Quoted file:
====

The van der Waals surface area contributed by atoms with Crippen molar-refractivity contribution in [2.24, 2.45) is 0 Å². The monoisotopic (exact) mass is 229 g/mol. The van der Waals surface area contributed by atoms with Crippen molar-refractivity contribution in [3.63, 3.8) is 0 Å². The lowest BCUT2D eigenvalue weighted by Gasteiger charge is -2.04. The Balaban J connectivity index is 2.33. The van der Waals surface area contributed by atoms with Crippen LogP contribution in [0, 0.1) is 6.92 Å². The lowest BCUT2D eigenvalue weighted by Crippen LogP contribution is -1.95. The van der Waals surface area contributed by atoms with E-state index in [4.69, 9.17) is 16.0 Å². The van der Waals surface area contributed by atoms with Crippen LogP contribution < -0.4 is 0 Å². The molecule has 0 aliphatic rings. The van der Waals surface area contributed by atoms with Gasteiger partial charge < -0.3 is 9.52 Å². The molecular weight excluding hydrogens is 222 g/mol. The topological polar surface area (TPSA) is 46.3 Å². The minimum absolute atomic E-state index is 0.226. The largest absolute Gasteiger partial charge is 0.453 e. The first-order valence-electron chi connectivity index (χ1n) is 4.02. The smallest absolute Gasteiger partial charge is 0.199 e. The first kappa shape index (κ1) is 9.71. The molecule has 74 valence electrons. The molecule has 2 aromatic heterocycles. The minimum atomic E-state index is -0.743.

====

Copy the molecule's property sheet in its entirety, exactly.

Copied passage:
The van der Waals surface area contributed by atoms with Crippen molar-refractivity contribution in [2.24, 2.45) is 0 Å². The monoisotopic (exact) mass is 229 g/mol. The van der Waals surface area contributed by atoms with Crippen molar-refractivity contribution in [3.63, 3.8) is 0 Å². The lowest BCUT2D eigenvalue weighted by Gasteiger charge is -2.04. The Balaban J connectivity index is 2.33. The van der Waals surface area contributed by atoms with Crippen LogP contribution in [0, 0.1) is 6.92 Å². The lowest BCUT2D eigenvalue weighted by Crippen LogP contribution is -1.95. The van der Waals surface area contributed by atoms with E-state index in [4.69, 9.17) is 16.0 Å². The van der Waals surface area contributed by atoms with Crippen LogP contribution < -0.4 is 0 Å². The molecule has 0 aliphatic rings. The van der Waals surface area contributed by atoms with Gasteiger partial charge < -0.3 is 9.52 Å². The molecular weight excluding hydrogens is 222 g/mol. The topological polar surface area (TPSA) is 46.3 Å². The minimum absolute atomic E-state index is 0.226. The largest absolute Gasteiger partial charge is 0.453 e. The first-order valence-electron chi connectivity index (χ1n) is 4.02. The smallest absolute Gasteiger partial charge is 0.199 e. The first kappa shape index (κ1) is 9.71. The molecule has 74 valence electrons. The molecule has 2 aromatic heterocycles. The minimum atomic E-state index is -0.743.